The title of the album, The Ides Of March, carries some significance. If anyone was paying attention during history class at school, The Ides Of March is the day Roman dictator Julius Caesar was assassinated in 44 BC. “Right,” chuckles Myles. “It definitely has some weight. It was funny cause a fair amount of people have said, ‘Why didn’t you release the record in the middle of March, instead of the middle of May?’ We didn’t think about that. The Ides Of March – it would have been perfect. But it was too late. We had to set the record up and put it in the proper channels and do it correctly. As far as what it means to me, that phrase, ‘Beware The Ides Of March’, is prophetic.  It’s the idea of what dark possibilities lie around the corner.” 

“When I was writing the majority of these songs, it was the beginning of the world shutting down; there was so much uncertainty. I felt like that phrase really summed up, at least for me, the idea of taking what was happening seriously, and not to minimize it and look at it through that lens. It was funny, once the song was complete, I realized that it was certainly going to be an important part of the record. I was really happy once it was all said and done, but it took a good six months to finish that track. It was a labor of love. Whereas other tracks came very quickly. ‘Moonshot’ was written in two hours and demoed in an afternoon. That’s the funny thing about songwriting, you never know how each track will ultimately be completed. ‘The Ides Of March’ was an arduous process.”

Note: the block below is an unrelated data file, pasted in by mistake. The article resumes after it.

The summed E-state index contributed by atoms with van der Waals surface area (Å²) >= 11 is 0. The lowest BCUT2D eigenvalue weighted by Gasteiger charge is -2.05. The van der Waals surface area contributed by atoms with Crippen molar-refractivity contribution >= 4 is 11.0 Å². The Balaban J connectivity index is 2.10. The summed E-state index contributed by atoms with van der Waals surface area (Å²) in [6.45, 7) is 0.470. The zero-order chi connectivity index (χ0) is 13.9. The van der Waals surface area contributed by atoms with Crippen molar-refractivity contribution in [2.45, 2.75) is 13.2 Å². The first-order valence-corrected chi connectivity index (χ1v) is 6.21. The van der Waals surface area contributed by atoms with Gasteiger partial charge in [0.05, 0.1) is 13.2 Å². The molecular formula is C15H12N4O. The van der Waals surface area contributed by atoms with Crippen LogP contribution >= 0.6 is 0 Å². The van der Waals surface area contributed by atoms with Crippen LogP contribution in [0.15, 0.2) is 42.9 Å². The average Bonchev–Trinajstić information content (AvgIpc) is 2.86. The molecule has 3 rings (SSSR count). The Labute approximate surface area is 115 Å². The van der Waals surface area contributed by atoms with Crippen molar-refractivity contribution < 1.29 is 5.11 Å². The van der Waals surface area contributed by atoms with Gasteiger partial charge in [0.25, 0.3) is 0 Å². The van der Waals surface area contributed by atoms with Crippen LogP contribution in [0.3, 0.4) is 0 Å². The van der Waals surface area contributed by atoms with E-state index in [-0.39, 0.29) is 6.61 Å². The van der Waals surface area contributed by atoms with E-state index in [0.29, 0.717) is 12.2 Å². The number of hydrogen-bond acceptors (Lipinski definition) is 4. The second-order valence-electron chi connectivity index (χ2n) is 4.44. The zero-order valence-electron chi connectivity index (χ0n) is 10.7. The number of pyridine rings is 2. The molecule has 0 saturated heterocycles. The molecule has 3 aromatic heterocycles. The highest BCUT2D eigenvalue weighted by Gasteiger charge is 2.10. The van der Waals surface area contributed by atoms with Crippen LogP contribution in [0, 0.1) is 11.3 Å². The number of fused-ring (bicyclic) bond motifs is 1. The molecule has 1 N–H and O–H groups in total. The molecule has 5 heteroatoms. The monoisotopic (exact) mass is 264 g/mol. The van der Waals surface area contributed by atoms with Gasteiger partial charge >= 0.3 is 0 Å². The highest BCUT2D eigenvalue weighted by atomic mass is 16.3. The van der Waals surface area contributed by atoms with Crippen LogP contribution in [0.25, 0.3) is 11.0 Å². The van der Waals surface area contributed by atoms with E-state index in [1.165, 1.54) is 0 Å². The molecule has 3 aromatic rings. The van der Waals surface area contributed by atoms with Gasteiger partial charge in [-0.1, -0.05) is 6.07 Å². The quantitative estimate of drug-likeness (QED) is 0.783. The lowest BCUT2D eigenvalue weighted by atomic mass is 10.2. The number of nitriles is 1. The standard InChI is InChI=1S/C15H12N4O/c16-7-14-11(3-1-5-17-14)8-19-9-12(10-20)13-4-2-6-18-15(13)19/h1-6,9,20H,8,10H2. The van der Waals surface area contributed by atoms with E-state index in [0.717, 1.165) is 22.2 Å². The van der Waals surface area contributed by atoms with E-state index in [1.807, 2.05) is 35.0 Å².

In all fairness, at seven and a half minutes, “The Ides Of March” is the longest song on the album, and it also has some Latin vibes to it, which is a departure from the blues base that predominates the rest of the record. “Yeah, that’s a good point,” concurs Kennedy. “I think some of that is because I was informed, stylistically, by waking up and coming out of a dream. The lyric wasn’t in place yet, but I heard the melody. I thought, hmm, that’s interesting. I can lay here and stare at the ceiling for the next half hour, or I can get up and record that onto my phone, and maybe it’ll turn into something. So, I did that, and I came up with what would be the chorus in that same little sitting, probably half an hour after waking up. I let it percolate. It was something that… I had that piece, then I came back and revisited it a few months later. I had the introduction that ended up coming into the fold. When it was all said and done, I felt like it was still congruent enough with the rest of the record; cause you bring up a very valid point – it definitely has this Latin vibe to it. I wanted to make sure that when I played the guitar solo that I incorporated more of the bluesy element to tie it all together.”